To my knowledge, the telecoms do not have the means to record broad swathes of the content of phone calls. Typically they might record individual calls or possible those associating with a customer call center. They really don’t want the liabilities that accrue from holding on to record calls.

    The NSA, on the other hand, has the means to record large volumes of phones conversations has had been well documented for years. And has the means to transcribe the calls and search for specific information.

    What the telecom provided CDRs do is to provide the NSA the ability to associate the call conversation with the meta-data of the CDRs. To provide as complete a picture of the call as possible.

    It may be that the NSA has the necessary technical means to generate the CDRs themselves but even for telecoms this a massive operation which requires constant supervision so I suspect that NSA doesn’t have this means or at the least doesn’t have a robust means of their own.

  23. lefty665 says:

    @scribe: So, long ago you talked to someone who is now of interest and called in an order from a pizza joint Occupy folks frequented from a gym the 9/11 muscle worked out at.

    Does that generate a knock on the door, a signature strike? A little dramatic perhaps, but illustrative.

    All information, however obtained, is retained and becomes part of dynamic predictive analysis. Criteria are continually updated and ever more data integrated. As with DNA, no statute of limitations, fast data storage is amazingly elastic, and search algorithms ever more sophisticated.

    Your nom de blog will not protect you. Ask the Google, then think about what someone with real national technical means knows.

  24. tjallen says:

    The routine metadata from the communications companies serves as an index to the separately recorded signals from the public airwaves. Almost every phone call enters the public airwaves somewhere, whether wireless or microwaves or sat uplink. That’s all freely recorded, no warrant needed, no privacy. But it is a big jumble that needs sorting out – the metadata does this.

    Most of this data collection has been going on since Oct. 4 2001, and some of it all the way back to WW2. Read James Bamford’s books on the NSA, it’s all explained there in detail.

  25. lefty665 says:

    @Netmaker: Nice logic.

    One thought: “so I suspect that NSA doesn’t have this means or at the least doesn’t have a robust means of their own.” The grunt work meta data collection has already been done by the telecoms. Why expend the time and resources to reinvent that wheel? Maybe NSA is taking what is freely available from the telecoms and putting its talent and resources elsewhere. Stuff like using that data to decide who they want to pay more attention to, or deciding which phones to turn into personal bugs.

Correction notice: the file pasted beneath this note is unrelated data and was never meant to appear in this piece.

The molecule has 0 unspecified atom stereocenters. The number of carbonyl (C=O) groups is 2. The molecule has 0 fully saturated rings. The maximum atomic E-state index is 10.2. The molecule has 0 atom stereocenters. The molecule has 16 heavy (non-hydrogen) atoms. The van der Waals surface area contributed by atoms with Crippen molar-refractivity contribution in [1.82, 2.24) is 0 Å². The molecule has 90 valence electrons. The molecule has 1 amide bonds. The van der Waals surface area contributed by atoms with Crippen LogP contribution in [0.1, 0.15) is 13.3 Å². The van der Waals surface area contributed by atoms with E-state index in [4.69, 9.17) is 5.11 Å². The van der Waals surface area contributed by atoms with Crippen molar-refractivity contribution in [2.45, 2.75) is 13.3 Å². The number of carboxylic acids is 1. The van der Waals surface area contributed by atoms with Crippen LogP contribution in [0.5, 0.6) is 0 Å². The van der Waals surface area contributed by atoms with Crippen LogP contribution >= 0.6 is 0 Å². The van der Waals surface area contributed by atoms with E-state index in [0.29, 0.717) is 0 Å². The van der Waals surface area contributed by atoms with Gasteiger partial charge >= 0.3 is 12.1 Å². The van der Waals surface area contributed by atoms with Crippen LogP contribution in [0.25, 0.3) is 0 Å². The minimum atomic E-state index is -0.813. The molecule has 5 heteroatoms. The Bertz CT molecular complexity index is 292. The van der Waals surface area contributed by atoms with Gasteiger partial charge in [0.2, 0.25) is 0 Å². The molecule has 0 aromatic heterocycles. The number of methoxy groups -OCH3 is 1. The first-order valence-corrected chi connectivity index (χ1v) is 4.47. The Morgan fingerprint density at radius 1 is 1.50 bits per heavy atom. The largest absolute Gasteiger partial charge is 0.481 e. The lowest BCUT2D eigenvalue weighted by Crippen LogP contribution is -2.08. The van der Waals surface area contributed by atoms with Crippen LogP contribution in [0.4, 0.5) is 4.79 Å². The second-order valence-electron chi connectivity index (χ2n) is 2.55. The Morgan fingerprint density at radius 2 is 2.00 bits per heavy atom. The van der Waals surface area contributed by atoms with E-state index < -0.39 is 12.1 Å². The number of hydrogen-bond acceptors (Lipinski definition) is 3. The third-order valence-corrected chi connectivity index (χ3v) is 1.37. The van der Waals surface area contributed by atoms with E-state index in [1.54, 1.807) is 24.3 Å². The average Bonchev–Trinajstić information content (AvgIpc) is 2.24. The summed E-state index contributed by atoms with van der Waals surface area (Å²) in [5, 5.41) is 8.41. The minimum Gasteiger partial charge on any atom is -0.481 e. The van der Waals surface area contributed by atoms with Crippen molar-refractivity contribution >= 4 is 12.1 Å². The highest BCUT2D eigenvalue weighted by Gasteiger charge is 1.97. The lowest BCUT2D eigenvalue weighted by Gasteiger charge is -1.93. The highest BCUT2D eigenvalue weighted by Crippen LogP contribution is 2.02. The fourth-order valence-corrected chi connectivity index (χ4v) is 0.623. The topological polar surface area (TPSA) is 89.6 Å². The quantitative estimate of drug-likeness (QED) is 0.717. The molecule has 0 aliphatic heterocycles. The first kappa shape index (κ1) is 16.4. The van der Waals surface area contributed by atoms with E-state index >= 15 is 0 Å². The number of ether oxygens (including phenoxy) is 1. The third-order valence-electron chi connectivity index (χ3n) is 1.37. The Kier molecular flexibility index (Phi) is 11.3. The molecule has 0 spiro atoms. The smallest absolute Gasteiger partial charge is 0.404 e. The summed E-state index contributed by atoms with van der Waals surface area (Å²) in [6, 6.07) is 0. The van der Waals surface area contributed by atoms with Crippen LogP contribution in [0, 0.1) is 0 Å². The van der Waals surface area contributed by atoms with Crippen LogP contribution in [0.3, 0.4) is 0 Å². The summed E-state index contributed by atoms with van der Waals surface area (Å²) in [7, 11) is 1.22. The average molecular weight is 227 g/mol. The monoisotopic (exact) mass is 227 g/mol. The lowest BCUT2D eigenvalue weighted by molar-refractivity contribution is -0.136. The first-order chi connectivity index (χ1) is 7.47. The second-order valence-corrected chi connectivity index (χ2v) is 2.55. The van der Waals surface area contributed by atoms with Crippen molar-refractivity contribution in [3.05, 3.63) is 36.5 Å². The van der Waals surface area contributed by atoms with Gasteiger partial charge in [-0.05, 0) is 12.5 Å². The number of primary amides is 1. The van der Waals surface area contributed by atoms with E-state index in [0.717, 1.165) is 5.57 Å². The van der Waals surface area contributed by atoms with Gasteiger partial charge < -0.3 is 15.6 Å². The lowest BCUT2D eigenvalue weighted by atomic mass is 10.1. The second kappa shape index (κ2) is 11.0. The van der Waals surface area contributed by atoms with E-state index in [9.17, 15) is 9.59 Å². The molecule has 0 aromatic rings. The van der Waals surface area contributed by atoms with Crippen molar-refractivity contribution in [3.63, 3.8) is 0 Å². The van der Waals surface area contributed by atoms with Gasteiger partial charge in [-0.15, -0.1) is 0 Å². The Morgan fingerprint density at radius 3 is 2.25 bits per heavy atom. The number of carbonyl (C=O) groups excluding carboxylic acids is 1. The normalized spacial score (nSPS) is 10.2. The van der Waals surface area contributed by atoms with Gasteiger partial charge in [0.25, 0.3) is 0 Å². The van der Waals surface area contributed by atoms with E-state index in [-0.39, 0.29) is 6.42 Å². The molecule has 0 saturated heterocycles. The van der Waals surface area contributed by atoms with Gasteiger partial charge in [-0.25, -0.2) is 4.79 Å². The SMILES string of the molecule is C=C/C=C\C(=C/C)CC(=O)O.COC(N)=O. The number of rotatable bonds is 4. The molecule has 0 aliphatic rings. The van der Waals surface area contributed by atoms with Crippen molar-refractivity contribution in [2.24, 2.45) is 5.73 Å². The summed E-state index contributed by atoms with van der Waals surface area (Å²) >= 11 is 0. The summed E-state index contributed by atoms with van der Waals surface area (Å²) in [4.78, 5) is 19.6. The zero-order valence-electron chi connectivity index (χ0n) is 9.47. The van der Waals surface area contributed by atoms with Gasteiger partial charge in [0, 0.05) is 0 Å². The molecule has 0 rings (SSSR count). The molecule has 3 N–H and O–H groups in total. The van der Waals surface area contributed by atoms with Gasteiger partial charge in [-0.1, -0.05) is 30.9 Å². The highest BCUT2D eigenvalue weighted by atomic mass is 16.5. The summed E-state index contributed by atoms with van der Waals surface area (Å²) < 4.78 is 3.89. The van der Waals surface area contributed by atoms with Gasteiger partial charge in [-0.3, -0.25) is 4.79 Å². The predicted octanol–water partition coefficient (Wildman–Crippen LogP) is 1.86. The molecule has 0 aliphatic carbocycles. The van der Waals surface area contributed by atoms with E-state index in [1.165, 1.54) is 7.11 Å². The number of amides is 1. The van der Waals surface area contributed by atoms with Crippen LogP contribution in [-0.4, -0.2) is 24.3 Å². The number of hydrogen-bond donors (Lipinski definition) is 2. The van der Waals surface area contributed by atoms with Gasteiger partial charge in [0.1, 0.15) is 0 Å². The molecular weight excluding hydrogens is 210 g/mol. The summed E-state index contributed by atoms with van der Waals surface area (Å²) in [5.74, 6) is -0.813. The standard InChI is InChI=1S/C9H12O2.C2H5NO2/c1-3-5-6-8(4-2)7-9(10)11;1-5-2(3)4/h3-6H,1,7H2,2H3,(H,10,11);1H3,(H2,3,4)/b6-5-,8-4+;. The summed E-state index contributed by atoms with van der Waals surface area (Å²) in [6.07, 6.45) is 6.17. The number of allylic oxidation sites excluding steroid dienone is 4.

@tjallen You got it. Please add Kahn’s “The Codebreakers” to all of Bamford in the required reading list.

  26. Jim White says:

    @lefty665: Heh. That reminds me once again of the time I was fully expecting the FBI to drop by my place of business for a chat. It was during the height of the anthrax scare, I think even around the time the feds were searching Hatfil’s storage locker only about 30 miles from Gainesville. We were culturing a novel bacterium to be used in biological control of plant parasitic nematodes. We were sharing DNA sequence information with collaborators in the UK, noting a sequence similarity to the main toxin gene in Bacillus anthracis. Also at the same time, a scientist who worked at my company went back to Iran to take care of some family matters and was sending back emails along the lines of “Have the cultures sporulated?”

    I was shocked they never came knocking. I wonder if their sifting and flagging software is any better yet, because you can bet they were already grabbing every form of communication at that time.

  27. lefty665 says:

    @Jim White: Don’t give up hope, the perp hasn’t been caught. There’s still time for an interview. Perhaps this post will precipitate one now that you’ve pointed out some of the dots. Nah, they closed the case along with Ivins. Could be they knew where the orders came from, so didn’t need to talk to you, and didn’t dare chase back to the OEOB.

    Curious isn’t it? Like not getting a facial recognition hit on the Tsarnev’s drivers license photos. May be a good way to distinguish which issues NSA is interested in and where FBI is driving. Turf is turf.

    PS. Can you keep the little boogers from destroying my garden?

  28. greengiant says:

    Feinstein told reporters at a Capitol Hill news conference today that the order was a three month renewal of an ongoing practice. Reuters.com reports the Intel committee members all thought it was a good thing.

  29. P J Evans says:

    They’re sure it will never be used against them.
    Feinstein is old enough to remember J Edgar Hoover. She should know better.

  30. The Raven says:

    Keep in mind that “business traffic” also may include connections with customers. In other words, if you call a Verizon Business Services customer, your call may be hoovered up in the data collection process.

    …I wonder if Verizon’s own services are VBS customers?